<h2>{{answer}}</h2>

  </ion-list>

</ion-content>

This sets up an input field, a button to trigger fetching an answer, and a spot to display the answer. We will also need to set up our class definition to handle fetching and displaying the answers.

Modify home.ts to reflect the following:

import { Component } from '@angular/core';
import { MagicBall } from '../../providers/magic-ball';

@Component({
  selector: 'page-home',
  templateUrl: 'home.html'
})
export class HomePage {

  answer: any = "..."

  constructor(public magicBall: MagicBall) {

  }

  showAnswer(){
    this.answer = this.magicBall.getRandomAnswer();
  }

}

and let’s also pretty things up a bit:

Modify home.scss to reflect the following

page-home {

    .scroll-content {
        background-color: #8e44ad;
    }

    h2 {
        margin-top: 50%;
        text-align: center;
        color: #fff;
    }

}

5. Run the Tests Again

We’ve finished implementing our MagicBall service now, and if you run it through ionic serve everything seems to be working. However, to make sure we can now run npm test and we should see something like the following:

Unit Test 4

All three tests have passed! If you were to change the answers array so that it didn’t include “Yes” or “No” and re-ran the tests, you would see that one fails.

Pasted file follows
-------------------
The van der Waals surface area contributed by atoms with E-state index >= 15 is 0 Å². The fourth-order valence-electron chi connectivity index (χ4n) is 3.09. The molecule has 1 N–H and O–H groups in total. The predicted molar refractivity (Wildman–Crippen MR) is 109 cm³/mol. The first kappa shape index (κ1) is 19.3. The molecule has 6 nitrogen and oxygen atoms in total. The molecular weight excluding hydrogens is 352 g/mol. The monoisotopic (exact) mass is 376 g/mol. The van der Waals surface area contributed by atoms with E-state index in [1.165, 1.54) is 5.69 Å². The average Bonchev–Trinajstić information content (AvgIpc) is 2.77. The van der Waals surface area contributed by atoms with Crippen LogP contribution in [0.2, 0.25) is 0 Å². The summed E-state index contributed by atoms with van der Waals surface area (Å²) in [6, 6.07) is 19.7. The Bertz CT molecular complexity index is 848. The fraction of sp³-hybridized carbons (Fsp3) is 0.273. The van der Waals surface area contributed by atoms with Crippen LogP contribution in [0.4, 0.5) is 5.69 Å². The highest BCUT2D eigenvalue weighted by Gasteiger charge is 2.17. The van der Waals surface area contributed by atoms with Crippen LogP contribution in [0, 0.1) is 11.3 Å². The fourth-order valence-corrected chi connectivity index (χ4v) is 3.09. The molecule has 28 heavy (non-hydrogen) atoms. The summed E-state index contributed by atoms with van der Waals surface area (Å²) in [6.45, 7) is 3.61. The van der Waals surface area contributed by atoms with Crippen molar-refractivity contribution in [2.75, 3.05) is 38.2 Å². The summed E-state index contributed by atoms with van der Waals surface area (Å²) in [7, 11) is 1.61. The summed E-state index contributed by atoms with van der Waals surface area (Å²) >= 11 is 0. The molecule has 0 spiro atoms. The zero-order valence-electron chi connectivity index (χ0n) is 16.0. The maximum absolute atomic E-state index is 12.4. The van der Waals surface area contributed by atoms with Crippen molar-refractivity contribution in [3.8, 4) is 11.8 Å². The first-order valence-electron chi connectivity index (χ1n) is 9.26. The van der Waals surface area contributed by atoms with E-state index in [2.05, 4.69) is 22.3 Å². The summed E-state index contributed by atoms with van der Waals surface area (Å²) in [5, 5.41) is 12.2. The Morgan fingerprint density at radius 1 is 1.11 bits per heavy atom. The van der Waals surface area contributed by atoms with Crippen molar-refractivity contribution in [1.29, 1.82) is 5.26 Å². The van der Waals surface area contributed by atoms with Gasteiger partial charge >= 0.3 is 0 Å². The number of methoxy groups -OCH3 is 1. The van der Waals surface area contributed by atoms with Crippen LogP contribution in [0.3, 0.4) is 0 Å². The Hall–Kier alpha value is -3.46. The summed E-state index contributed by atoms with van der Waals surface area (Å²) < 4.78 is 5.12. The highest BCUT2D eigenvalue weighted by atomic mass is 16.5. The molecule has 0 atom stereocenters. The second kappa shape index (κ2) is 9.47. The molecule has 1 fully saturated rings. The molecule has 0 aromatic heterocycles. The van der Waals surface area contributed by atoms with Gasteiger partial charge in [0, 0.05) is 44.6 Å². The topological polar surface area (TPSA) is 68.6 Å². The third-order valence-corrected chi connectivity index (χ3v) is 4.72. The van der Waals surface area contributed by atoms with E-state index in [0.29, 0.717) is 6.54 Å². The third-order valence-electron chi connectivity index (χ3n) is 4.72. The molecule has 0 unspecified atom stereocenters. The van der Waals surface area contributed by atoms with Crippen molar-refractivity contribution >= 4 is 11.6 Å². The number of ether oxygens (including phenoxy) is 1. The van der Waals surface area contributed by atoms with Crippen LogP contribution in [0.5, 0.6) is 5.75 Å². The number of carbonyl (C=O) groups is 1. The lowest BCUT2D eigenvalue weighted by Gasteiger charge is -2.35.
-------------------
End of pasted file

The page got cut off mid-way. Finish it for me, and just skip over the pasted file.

Summary

Unit tests are a great way to test your application, but that isn’t the end of the story. Whilst individual components in an application might work flawlessly, when working together they might fail. This is where Integration Testing comes in, but we will get to that in a future tutorial.

This is also just a very basic example of unit testing, so we will cover some more advanced scenarios in future tutorials as well.

UPDATE: I now have a more advanced series of tutorials on testing available: Test Driven Development in Ionic 2.

What to watch next...

  • Florian Hübner

    Great article! Looking forward to the next part. Will testing be added to your Ionic 2 book in the future?

    • Sagar Mody

      Would love to see this as a part of your book as well. So that becomes our Bible 🙂

  • Jb

    Good tutorial! Can you please write what version of beta your tutorials are? so it will be easier to make changes